Sleep Apnea in Kids: Symptoms, Causes, and Treatment

One of the most apparent problems in creating more awareness for sleep apnea is that people seem to have a false idea about what a sleep apnea patient is supposed to look like. For most people, imagining a sleep apnea patient means conjuring up an image of an overweight middle-aged male. While this image is not entirely inaccurate, it falls way short of representing everyone who could be potentially afflicted by the condition. 

Many women get falsely diagnosed, as their doctors tend to prescribe insomnia medication, rather than focusing on the underlying problem. An even worse example of this misconception is reflected in the fact that children with sleep apnea tend to get diagnosed with disorders such as ADHD instead because the condition manifests itself in changes in the child’s behavior due to lack of quality sleep. 

For these reasons, we have decided to try to present our readers with some general explanations of what sleep apnea in children looks like and how to treat it.

What is Sleep Apnea in Children?

Pediatric obstructive sleep apnea, otherwise known as sleep apnea in children, is a sleep disorder that causes partial or complete interruptions repeatedly in a child’s breathing during sleep. A blockage or narrowing of the upper airway during sleep is the cause of the condition. Infant sleep apnea can sometimes be solved by getting your kid a different crib mattress, while other times, there is a need for more extensive treatment.

Differences exist between adult sleep apnea and pediatric obstructive sleep apnea. Children more often exhibit behavioral problems as a result of poor sleep during the night, whereas adults usually have daytime sleepiness. For adults, the underlying cause is most often related to obesity, while the most common underlying condition in children is the rapid growth of the tonsils and adenoids.

As is the case with any condition and disease, it is vital to diagnose and treat the problem as early as possible to prevent the potential complications that could potentially affect the child’s long-term behavior, cognitive development, or growth. This can be difficult because it is sometimes hard to know how much sleep your kid needs in the first place.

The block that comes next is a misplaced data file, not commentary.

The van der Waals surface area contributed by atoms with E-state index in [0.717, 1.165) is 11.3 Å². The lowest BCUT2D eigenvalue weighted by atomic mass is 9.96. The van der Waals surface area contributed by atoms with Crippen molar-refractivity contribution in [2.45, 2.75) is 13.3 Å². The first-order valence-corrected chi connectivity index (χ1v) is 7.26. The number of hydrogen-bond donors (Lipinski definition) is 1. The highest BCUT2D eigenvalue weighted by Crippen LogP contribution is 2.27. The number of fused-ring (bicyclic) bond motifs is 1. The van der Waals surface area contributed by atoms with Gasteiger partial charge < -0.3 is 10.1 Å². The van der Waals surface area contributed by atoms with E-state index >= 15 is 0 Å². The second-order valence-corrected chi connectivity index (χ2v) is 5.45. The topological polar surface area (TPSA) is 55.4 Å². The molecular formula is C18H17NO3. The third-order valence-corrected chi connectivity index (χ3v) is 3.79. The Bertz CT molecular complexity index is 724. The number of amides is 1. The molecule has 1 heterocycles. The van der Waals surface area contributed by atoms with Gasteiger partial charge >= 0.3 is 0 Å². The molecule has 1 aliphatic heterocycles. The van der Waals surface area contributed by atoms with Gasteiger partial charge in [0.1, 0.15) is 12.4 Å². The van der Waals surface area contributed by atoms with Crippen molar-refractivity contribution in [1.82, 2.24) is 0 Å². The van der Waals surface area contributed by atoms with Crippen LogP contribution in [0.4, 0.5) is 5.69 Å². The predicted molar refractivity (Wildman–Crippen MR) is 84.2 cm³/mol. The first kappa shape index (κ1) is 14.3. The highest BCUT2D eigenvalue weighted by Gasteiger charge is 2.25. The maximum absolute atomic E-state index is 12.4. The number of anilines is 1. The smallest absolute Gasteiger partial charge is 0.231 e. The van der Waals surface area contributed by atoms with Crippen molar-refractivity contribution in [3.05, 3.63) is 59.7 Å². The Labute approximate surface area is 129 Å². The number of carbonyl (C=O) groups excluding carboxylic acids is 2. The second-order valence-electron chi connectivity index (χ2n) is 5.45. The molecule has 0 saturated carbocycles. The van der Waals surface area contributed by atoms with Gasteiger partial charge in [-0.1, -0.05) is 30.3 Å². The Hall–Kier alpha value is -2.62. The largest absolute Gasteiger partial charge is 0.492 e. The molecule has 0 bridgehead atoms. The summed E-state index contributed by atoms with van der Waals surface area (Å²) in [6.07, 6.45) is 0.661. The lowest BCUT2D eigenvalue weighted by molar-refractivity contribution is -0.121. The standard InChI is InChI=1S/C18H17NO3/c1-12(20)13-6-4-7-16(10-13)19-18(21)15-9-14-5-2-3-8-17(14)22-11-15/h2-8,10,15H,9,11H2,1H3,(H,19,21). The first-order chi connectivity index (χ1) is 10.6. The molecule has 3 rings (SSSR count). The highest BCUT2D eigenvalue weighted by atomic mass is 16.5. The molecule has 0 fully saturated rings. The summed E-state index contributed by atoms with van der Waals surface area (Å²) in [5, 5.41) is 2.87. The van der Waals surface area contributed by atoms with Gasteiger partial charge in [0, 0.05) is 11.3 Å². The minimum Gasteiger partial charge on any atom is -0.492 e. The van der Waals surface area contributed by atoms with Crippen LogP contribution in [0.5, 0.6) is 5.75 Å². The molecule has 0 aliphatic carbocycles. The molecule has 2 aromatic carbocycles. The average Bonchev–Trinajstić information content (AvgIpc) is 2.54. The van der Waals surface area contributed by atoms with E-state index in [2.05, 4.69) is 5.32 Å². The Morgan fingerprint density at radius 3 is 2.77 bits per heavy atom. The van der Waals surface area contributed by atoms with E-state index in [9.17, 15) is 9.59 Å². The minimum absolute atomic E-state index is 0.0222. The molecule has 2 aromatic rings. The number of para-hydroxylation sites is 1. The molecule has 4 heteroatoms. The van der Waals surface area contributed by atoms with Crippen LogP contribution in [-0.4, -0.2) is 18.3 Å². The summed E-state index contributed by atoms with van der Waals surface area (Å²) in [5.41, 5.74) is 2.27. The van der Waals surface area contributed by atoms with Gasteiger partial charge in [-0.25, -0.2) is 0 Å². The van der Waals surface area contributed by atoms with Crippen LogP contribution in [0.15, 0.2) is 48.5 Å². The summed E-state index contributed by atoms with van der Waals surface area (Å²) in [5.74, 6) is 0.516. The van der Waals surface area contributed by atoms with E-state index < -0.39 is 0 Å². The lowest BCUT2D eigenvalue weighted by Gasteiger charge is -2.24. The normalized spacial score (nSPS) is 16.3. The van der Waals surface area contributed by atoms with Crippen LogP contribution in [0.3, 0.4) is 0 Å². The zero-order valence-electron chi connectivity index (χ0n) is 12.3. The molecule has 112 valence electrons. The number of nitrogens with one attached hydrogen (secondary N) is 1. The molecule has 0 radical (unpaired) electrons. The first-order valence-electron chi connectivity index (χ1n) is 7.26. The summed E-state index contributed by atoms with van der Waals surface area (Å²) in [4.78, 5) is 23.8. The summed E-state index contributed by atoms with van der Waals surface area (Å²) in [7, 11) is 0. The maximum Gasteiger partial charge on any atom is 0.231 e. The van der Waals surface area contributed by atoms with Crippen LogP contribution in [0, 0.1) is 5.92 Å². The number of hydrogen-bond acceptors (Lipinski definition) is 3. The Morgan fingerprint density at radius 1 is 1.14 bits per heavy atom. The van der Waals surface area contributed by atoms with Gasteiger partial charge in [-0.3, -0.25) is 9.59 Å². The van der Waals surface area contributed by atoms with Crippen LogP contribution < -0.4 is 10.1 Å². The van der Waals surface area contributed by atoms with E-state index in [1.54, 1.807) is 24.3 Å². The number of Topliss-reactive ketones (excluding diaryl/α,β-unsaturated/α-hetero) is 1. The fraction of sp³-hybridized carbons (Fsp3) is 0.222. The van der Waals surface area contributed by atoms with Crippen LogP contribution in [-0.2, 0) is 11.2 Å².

What Causes Sleep Apnea in a Child?

As we mentioned in the previous section of the article, causes of sleep apnea in adults can vary significantly from the origins of childhood sleep apnea. With age, neck circumference, and weight being the main contributing factors in adults, the most common cause for children is an enlargement of the adenoids and tonsils.

The sudden growth of these tissues can cause breathing problems during the day. The muscles in the throat relax along with the other muscles when the child is asleep, which allows the adenoids and tonsils to restrict airflow in the respiratory system and trigger apnea episodes.

This isn’t to say that childhood obesity is entirely devoid of responsibility, as it can be a contributing factor as well, in the same way, that it does in adult patients. The likelihood of disruption in breathing goes up with the amount of fatty tissue in the throat.

Symptoms of Sleep Apnea in Children

In case you’re worried that your child’s troubles with sleep may indicate a problem with sleep apnea, you should be aware of the symptoms to keep an eye out for. While some of the symptoms can only be witnessed when your child is asleep, many other indicators manifest themselves during the day as well.

Nighttime Symptoms

Snoring

If you can hear your child snoring at night, you may suspect sleep apnea to be the cause, and rightfully so. However, only about 10% of kids who snore actually have sleep apnea. Snoring may be the symptom of other underlying issues as well, so it’s not a bad idea to have it checked out.

Breathing pauses during sleep